I find that the stems relax after a while. You can bend to the limit of the stem's flexibility today then tomorrow you will be able to bend that stem a bit further without breaking. Taking a few days to get the bends you want is a very useful technique.

You will inevitably break a few trunks and branches. There is the inevitable "oh bugger" moment when you have most of the tree in one hand and the rest in the other and they are not still joined together. Then you realise that the lower part that is still intact will probably sprout new buds and keep growing :D Then you realise that the tree will probably be a whole lot better because it is now shorter and will have the taper in the new trunk that the longer one would never have had. :tu: :tu: a broken bit is rarely the end of the world. Just means a slight change of style or growing plans.

There are many different ways to grow bonsai. There are many great trees that have probably never had wire. Clip and grow is a recognized technique to develop bonsai. Wiring can be useful but not always essential.
Bonsai does take time. A few hours of research and a few visits is just the start of your bonsai journey. I found the best thing was to join a group where experienced people are able to show and explain. Learning on your own is a very, very slow path to bonsai.
This is great Shibui, I have snapped a few trying to get the whole bend done in one day, I didn't realise the tree would relax and to try again the day after. Hopefully I won't snap anymore :?
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Re: Australian natives tube stock - now what

Post by jessepap »

MJL wrote: February 17th, 2020, 7:05 am

When I am bending a branch I care about, I now listen and watch carefully .... often you can hear the a branch telling you enough is enough; listen carefully and you can hear a slight crack before it is too late .... sometimes . Image


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anddddd thats why i stopped, heard a crack and then noticed a very small fracture on the trunk... thought i stuffed it and stopped!!!!!
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Re: Australian natives tube stock - now what

Post by terryb »

As long as the two pieces are still joined by bark, the wire will hold them in position and they generally mend. If it is a big crack, a little cut paste will help it heal. Figuring out how hard you can bend particular species is trial and error.
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Re: Australian natives tube stock - now what

Post by Ryceman3 »

jessepap wrote: February 16th, 2020, 9:23 pm I would love to see how it looks now if you have the time to post.
I do have time to post ... here it is as of this morning!
Shibui is right about bending some, leaving it for a day or more and then bend a little more, repeat etc... a lot of the really tight bends on these branches were achieved that way.
:beer:
Lepto Bends_0220.jpg
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jessepap
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Re: Australian natives tube stock - now what

Post by jessepap »

terryb wrote: February 17th, 2020, 12:25 pm As long as the two pieces are still joined by bark, the wire will hold them in position and they generally mend. If it is a big crack, a little cut paste will help it heal. Figuring out how hard you can bend particular species is trial and error.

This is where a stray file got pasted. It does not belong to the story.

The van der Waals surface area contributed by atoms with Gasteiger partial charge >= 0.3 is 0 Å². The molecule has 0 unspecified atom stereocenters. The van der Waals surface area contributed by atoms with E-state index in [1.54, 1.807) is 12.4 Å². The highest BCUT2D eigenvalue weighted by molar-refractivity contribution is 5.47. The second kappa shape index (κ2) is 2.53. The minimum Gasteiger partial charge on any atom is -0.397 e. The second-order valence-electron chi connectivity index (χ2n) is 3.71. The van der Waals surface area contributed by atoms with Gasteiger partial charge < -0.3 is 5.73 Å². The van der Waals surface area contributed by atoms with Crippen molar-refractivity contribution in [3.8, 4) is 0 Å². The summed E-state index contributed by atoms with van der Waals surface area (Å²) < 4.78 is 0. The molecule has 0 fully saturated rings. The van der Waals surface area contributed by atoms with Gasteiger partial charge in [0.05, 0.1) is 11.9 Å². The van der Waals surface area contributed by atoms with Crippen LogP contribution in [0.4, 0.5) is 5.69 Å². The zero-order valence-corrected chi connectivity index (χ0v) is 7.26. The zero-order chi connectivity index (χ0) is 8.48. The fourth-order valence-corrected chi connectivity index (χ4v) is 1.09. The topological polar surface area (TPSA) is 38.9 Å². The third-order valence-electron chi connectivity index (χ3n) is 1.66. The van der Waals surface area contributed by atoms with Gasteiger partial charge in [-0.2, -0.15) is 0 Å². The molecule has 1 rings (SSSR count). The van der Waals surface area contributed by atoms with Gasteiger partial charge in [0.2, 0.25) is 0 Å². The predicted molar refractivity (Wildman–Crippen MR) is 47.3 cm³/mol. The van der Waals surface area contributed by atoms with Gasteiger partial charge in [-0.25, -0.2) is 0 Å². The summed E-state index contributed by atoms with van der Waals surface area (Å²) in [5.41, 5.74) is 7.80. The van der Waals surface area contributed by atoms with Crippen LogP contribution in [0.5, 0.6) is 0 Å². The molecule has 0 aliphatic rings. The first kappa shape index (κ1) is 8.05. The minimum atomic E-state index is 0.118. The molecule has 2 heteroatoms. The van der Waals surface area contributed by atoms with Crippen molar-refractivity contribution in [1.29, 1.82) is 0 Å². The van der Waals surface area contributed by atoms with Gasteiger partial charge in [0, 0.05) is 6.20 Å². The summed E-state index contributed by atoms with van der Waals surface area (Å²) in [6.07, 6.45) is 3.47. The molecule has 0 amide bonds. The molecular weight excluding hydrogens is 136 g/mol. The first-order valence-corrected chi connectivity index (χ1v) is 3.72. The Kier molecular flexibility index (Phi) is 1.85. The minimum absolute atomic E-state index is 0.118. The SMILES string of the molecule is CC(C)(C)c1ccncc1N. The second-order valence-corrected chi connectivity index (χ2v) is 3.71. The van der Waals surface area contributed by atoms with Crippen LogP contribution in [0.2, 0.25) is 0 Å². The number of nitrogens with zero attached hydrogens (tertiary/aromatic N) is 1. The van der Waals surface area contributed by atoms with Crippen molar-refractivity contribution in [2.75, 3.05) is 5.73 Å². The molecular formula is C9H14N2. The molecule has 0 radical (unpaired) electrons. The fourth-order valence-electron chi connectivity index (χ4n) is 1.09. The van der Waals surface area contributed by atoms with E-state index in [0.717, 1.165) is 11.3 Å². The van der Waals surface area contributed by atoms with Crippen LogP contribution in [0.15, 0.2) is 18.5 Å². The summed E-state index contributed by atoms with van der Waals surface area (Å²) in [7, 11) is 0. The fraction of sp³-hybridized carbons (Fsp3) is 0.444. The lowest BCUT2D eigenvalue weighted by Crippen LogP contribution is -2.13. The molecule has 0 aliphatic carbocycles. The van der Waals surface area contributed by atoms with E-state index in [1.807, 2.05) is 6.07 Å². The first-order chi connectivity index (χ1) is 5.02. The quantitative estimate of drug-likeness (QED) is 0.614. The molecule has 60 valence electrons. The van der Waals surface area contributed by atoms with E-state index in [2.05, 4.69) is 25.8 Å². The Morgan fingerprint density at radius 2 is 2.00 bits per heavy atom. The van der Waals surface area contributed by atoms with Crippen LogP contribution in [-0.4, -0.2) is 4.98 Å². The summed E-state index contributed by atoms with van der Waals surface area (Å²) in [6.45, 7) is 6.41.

it was a very small crack and i initially wasn't sure if it was just a really small bit of the bark cracking. in any case it didn't look back but i stopped. I might just take off the wire and let it grow and see what happens... the easy way out right!
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Re: Australian natives tube stock - now what

Post by jessepap »

Ryceman3 wrote: February 17th, 2020, 1:01 pm
jessepap wrote: February 16th, 2020, 9:23 pm I would love to see how it looks now if you have the time to post.
I do have time to post ... here it is as of this morning!
Shibui is right about bending some, leaving it for a day or more and then bend a little more, repeat etc... a lot of the really tight bends on these branches were achieved that way.
:beer:
Lepto Bends_0220.jpg
impressive what can be done, they are some pretty cool and dramatic bends. :worship:
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Re: Australian natives tube stock - now what

Post by greg27 »

Ryceman3 wrote: February 17th, 2020, 1:01 pm Shibui is right about bending some, leaving it for a day or more and then bend a little more, repeat etc... a lot of the really tight bends on these branches were achieved that way.
Love it. Is that a scoparium?
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Re: Australian natives tube stock - now what

Post by Ryceman3 »

greg27 wrote: February 17th, 2020, 1:38 pm Love it. Is that a scoparium?
It was sold to me as tubestock from a native co-op on the Bellarine Peninsula as Leptospermum Lanigerum (Woolly Tea Tree).
The jury is definitely out on whether or not it is that ... whatever it is - you can bend it!
:yes:
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Re: Australian natives tube stock - now what

Post by jessepap »

Slightly better??!

Does this constitute a bend?!
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Re: Australian natives tube stock - now what

Post by shibui »